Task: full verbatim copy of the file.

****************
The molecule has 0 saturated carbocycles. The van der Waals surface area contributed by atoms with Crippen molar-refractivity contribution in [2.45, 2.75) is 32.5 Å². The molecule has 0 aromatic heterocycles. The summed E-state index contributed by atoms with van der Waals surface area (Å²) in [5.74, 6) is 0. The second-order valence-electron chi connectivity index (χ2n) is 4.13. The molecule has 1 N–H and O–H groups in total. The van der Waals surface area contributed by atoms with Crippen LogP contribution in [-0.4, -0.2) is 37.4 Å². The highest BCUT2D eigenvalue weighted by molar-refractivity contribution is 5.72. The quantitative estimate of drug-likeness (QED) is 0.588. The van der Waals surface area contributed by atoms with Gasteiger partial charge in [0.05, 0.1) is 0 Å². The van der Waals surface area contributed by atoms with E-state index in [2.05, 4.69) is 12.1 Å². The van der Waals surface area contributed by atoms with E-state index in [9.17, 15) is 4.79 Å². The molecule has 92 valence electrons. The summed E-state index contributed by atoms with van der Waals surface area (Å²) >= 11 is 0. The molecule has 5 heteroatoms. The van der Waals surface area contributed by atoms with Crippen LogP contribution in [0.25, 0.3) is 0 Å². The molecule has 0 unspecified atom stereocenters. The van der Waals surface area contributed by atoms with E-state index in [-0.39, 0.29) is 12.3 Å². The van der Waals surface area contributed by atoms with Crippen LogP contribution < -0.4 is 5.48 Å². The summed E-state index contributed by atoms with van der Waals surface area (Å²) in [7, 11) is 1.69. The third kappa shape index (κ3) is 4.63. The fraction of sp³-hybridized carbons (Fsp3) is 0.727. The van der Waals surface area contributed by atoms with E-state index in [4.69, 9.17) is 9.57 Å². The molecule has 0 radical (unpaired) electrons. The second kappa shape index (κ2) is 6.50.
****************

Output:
The molecule has 0 saturated carbocycles. The van der Waals surface area contributed by atoms with Crippen molar-refractivity contribution in [2.45, 2.75) is 32.5 Å². The molecule has 0 aromatic heterocycles. The summed E-state index contributed by atoms with van der Waals surface area (Å²) in [5.74, 6) is 0. The second-order valence-electron chi connectivity index (χ2n) is 4.13. The molecule has 1 N–H and O–H groups in total. The van der Waals surface area contributed by atoms with Crippen LogP contribution in [-0.4, -0.2) is 37.4 Å². The highest BCUT2D eigenvalue weighted by molar-refractivity contribution is 5.72. The quantitative estimate of drug-likeness (QED) is 0.588. The van der Waals surface area contributed by atoms with Gasteiger partial charge in [0.05, 0.1) is 0 Å². The van der Waals surface area contributed by atoms with E-state index in [2.05, 4.69) is 12.1 Å². The van der Waals surface area contributed by atoms with E-state index in [9.17, 15) is 4.79 Å². The molecule has 92 valence electrons. The summed E-state index contributed by atoms with van der Waals surface area (Å²) >= 11 is 0. The molecule has 5 heteroatoms. The van der Waals surface area contributed by atoms with Crippen LogP contribution in [0.25, 0.3) is 0 Å². The molecule has 0 unspecified atom stereocenters. The van der Waals surface area contributed by atoms with E-state index in [-0.39, 0.29) is 12.3 Å². The van der Waals surface area contributed by atoms with Crippen LogP contribution < -0.4 is 5.48 Å². The summed E-state index contributed by atoms with van der Waals surface area (Å²) in [7, 11) is 1.69. The third kappa shape index (κ3) is 4.63. The fraction of sp³-hybridized carbons (Fsp3) is 0.727. The van der Waals surface area contributed by atoms with E-state index in [4.69, 9.17) is 9.57 Å². The molecule has 0 radical (unpaired) electrons. The second kappa shape index (κ2) is 6.50.